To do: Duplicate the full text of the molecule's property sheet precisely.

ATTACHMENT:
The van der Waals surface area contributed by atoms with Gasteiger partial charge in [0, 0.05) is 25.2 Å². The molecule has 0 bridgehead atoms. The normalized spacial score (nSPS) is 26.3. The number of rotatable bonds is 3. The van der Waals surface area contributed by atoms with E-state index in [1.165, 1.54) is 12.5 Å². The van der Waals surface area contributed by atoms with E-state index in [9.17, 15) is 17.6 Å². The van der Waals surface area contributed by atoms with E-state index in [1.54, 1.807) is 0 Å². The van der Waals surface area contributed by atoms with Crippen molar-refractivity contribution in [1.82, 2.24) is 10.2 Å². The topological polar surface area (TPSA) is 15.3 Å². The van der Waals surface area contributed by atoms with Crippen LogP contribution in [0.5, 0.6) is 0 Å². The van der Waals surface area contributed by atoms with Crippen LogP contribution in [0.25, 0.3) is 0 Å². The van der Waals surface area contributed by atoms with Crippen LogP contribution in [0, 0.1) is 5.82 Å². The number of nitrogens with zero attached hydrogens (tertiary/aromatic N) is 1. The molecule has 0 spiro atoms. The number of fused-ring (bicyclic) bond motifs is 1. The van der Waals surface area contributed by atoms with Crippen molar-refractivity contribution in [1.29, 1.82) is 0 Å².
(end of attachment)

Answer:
The van der Waals surface area contributed by atoms with Gasteiger partial charge in [0, 0.05) is 25.2 Å². The molecule has 0 bridgehead atoms. The normalized spacial score (nSPS) is 26.3. The number of rotatable bonds is 3. The van der Waals surface area contributed by atoms with E-state index in [1.165, 1.54) is 12.5 Å². The van der Waals surface area contributed by atoms with E-state index in [9.17, 15) is 17.6 Å². The van der Waals surface area contributed by atoms with E-state index in [1.54, 1.807) is 0 Å². The van der Waals surface area contributed by atoms with Crippen molar-refractivity contribution in [1.82, 2.24) is 10.2 Å². The topological polar surface area (TPSA) is 15.3 Å². The van der Waals surface area contributed by atoms with Crippen LogP contribution in [0.5, 0.6) is 0 Å². The van der Waals surface area contributed by atoms with Crippen LogP contribution in [0.25, 0.3) is 0 Å². The van der Waals surface area contributed by atoms with Crippen LogP contribution in [0, 0.1) is 5.82 Å². The number of nitrogens with zero attached hydrogens (tertiary/aromatic N) is 1. The molecule has 0 spiro atoms. The number of fused-ring (bicyclic) bond motifs is 1. The van der Waals surface area contributed by atoms with Crippen molar-refractivity contribution in [1.29, 1.82) is 0 Å².